Should tech entrepreneurs write codes?

dr.jay jootar

This might sound like a trick question, with 'No, not really' as an answer. After all, we rarely see any of the start-up bibles out there saying anything about programing languages, MVC framework, map-reduce, or other things that geeks talk about.

In addition, there are many other tasks demanded from an entrepreneur that seem more important: managing resources, hiring good people, motivating the team, ensuring a good product market fit, and so on.

Yet when you look at successful tech start-ups, most if not all of them have founders who coded, at least when they founded their companies. Bill Gates, Steve Wozniak, Larry Page, and Mark Zuckerberg are just a few notable examples. Steve Jobs is a rare exception, yet he is still very technical and can converse with engineers with ease.

In fact, the ability to write codes helps you as a tech entrepreneur in many different ways. Being able to code enables you to create a prototype of yourself. Even if you have cash to pay for programmers, which often times you don't, it is usually faster for you to create a prototype yourself if you can. You do not have to explain your ideas to others. A good prototype can give you the funding you need to create an actual product.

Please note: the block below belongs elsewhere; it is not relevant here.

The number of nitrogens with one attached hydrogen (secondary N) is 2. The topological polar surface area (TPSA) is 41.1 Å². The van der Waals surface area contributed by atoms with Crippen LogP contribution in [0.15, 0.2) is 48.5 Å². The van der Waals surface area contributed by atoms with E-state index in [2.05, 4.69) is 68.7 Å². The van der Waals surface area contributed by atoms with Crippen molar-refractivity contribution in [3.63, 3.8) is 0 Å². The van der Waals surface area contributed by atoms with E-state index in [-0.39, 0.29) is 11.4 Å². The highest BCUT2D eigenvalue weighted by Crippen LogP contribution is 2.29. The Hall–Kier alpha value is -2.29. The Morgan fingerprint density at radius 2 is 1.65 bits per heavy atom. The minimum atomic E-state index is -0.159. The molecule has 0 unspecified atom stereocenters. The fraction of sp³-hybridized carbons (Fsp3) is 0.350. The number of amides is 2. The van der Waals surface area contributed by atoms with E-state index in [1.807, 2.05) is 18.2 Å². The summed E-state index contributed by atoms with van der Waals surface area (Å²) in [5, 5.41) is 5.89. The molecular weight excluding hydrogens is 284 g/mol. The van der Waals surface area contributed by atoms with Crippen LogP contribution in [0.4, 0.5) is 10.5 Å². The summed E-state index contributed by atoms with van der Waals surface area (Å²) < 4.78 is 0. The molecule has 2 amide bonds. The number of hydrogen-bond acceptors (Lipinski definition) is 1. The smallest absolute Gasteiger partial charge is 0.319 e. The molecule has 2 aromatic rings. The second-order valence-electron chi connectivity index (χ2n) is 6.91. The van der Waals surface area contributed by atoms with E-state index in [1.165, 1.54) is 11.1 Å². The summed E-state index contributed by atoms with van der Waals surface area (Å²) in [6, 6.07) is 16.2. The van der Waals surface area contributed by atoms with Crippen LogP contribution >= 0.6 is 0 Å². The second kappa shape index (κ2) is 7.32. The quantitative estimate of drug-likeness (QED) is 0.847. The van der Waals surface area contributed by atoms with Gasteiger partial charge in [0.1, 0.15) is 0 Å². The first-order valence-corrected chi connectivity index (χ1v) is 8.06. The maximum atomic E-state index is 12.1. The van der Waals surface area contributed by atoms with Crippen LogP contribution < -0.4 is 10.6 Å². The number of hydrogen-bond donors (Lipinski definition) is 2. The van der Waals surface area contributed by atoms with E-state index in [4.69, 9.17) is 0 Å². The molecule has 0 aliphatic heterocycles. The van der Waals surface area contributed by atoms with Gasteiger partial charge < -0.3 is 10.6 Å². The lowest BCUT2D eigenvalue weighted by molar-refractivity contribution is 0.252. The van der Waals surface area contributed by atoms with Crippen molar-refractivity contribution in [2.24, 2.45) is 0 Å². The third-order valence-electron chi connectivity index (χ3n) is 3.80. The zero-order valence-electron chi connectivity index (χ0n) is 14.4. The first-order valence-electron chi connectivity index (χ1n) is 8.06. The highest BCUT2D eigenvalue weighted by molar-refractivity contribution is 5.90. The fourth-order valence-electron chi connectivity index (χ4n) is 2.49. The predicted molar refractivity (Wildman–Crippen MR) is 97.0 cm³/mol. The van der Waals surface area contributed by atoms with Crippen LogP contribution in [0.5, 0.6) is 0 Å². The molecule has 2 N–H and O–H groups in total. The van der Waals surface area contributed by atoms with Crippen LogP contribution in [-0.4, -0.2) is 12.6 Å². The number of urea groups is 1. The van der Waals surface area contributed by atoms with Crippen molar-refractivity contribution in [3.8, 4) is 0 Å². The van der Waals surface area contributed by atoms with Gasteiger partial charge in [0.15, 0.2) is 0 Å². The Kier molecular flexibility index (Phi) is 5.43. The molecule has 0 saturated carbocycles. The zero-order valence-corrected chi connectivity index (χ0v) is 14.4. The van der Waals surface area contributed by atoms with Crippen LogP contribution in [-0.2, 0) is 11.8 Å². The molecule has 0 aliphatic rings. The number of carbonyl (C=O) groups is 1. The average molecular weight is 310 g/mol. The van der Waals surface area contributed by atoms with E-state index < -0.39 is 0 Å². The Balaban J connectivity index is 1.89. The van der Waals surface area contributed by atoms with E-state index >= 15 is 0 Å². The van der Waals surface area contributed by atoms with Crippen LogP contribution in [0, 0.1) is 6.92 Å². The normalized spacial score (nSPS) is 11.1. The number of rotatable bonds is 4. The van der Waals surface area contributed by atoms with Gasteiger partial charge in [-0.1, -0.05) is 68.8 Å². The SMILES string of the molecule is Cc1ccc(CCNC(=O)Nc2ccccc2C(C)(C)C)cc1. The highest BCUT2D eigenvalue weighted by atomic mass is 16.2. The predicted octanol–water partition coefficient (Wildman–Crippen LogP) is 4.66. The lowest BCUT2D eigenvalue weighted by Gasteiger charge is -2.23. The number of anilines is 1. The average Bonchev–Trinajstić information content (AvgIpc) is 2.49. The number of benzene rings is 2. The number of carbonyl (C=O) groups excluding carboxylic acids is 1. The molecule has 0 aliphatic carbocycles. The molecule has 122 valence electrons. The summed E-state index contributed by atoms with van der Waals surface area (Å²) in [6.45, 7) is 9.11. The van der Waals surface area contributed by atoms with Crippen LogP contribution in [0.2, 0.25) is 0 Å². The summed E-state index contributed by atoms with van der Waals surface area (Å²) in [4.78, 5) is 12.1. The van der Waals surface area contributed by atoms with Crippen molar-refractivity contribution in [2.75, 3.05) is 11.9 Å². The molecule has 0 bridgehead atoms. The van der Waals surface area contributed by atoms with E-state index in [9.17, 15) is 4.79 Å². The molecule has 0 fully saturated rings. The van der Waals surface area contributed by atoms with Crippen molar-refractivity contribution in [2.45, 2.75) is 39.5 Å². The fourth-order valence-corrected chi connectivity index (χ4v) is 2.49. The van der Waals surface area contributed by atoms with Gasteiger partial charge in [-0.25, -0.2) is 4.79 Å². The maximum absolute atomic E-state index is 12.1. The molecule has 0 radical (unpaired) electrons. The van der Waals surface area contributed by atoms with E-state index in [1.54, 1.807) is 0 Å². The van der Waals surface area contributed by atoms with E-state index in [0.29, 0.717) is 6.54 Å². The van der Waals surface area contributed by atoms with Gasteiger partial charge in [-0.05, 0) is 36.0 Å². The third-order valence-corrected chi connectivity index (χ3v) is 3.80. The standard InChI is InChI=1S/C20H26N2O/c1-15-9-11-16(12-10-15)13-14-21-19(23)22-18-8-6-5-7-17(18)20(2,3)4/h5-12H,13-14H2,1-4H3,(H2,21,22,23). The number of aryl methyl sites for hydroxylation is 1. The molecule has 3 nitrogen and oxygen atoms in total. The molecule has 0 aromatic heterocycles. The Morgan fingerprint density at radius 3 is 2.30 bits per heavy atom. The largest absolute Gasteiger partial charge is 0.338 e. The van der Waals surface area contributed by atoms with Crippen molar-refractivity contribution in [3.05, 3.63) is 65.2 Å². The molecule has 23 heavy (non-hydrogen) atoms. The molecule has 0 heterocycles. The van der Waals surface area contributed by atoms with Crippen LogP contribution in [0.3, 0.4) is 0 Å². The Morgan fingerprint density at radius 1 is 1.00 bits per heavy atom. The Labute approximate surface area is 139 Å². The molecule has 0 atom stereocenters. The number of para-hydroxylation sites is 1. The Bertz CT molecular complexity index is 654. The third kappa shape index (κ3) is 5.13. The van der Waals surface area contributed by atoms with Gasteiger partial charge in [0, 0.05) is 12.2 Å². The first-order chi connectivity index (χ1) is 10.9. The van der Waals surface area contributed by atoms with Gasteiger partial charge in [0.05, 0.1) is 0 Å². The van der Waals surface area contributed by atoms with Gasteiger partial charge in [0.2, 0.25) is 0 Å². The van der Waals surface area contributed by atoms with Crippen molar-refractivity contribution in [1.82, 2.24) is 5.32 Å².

In addition, if you can code, you will have a better idea about what is and is not possible in terms of the product you are trying to build. You will be able to give a better assessment of the cost and time of doing something than if you don't know how to code at all.

The ability to code will make you speak the same language as your engineers, who will represent the majority of your team. Even if you cannot code as well as they can, you will command more respect if you can talk intelligently about their work. It is widely accepted that technical employees are more likely to follow founders with technical expertise.

During the life of a start-up, many decisions look "technical", but are in fact "business". These are technical decisions that have big impacts on business, and can make or break the company. If you do not have good technical understanding, you will not recognise these as such. You will most likely delegate these critical decisions to people who will look at it solely from a technical point of view - a recipe for disaster.

However, the importance of technical expertise varies according to the types of products you are building as well. Some products might compete primarily on technical features. Other products compete on domain knowledge, viral marketing, or other non-technical matters. In latter cases, the ability to code might not be as important as the former.

To sum up, even though it is not critical in all cases, the ability to code will make you stronger as an entrepreneur. But if you really cannot or will not, there is another option. "If you cannot become a Gates, then do what Jobs did - find yourself a Wozniak."

Posted on The Nation